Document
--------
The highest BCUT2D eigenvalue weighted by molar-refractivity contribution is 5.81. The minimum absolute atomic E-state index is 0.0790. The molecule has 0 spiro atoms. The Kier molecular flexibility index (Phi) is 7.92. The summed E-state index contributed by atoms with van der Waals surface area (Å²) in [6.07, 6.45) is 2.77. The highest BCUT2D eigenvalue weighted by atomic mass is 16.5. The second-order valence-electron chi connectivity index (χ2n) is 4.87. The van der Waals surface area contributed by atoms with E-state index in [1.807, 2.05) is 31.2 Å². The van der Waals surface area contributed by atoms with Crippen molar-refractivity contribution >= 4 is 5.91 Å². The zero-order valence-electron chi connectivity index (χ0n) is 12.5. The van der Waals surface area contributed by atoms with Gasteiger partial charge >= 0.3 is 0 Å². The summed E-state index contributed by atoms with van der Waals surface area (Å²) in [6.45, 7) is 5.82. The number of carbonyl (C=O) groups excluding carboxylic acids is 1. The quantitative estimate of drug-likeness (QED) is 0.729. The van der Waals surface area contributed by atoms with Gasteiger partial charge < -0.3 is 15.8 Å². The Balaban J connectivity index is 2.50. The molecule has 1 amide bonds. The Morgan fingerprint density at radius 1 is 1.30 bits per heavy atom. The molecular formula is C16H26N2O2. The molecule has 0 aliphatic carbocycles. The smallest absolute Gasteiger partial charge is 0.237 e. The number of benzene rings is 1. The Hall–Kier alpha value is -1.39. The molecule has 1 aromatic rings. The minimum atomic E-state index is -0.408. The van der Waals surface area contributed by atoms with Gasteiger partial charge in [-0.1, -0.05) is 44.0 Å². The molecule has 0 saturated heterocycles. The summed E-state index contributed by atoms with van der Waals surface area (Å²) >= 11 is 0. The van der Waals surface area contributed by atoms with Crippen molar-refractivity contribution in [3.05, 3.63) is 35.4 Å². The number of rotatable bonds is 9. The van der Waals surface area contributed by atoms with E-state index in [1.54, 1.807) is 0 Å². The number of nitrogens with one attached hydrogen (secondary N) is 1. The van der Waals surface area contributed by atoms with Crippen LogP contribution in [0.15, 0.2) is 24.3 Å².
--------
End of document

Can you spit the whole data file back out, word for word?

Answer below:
The highest BCUT2D eigenvalue weighted by molar-refractivity contribution is 5.81. The minimum absolute atomic E-state index is 0.0790. The molecule has 0 spiro atoms. The Kier molecular flexibility index (Phi) is 7.92. The summed E-state index contributed by atoms with van der Waals surface area (Å²) in [6.07, 6.45) is 2.77. The highest BCUT2D eigenvalue weighted by atomic mass is 16.5. The second-order valence-electron chi connectivity index (χ2n) is 4.87. The van der Waals surface area contributed by atoms with E-state index in [1.807, 2.05) is 31.2 Å². The van der Waals surface area contributed by atoms with Crippen molar-refractivity contribution >= 4 is 5.91 Å². The zero-order valence-electron chi connectivity index (χ0n) is 12.5. The van der Waals surface area contributed by atoms with Gasteiger partial charge >= 0.3 is 0 Å². The summed E-state index contributed by atoms with van der Waals surface area (Å²) in [6.45, 7) is 5.82. The number of carbonyl (C=O) groups excluding carboxylic acids is 1. The quantitative estimate of drug-likeness (QED) is 0.729. The van der Waals surface area contributed by atoms with Gasteiger partial charge < -0.3 is 15.8 Å². The Balaban J connectivity index is 2.50. The molecule has 1 amide bonds. The Morgan fingerprint density at radius 1 is 1.30 bits per heavy atom. The molecular formula is C16H26N2O2. The molecule has 0 aliphatic carbocycles. The smallest absolute Gasteiger partial charge is 0.237 e. The number of benzene rings is 1. The Hall–Kier alpha value is -1.39. The molecule has 1 aromatic rings. The minimum atomic E-state index is -0.408. The van der Waals surface area contributed by atoms with Gasteiger partial charge in [-0.1, -0.05) is 44.0 Å². The molecule has 0 saturated heterocycles. The summed E-state index contributed by atoms with van der Waals surface area (Å²) >= 11 is 0. The van der Waals surface area contributed by atoms with Crippen molar-refractivity contribution in [3.05, 3.63) is 35.4 Å². The number of rotatable bonds is 9. The van der Waals surface area contributed by atoms with E-state index in [1.54, 1.807) is 0 Å². The number of nitrogens with one attached hydrogen (secondary N) is 1. The van der Waals surface area contributed by atoms with Crippen LogP contribution in [0.15, 0.2) is 24.3 Å².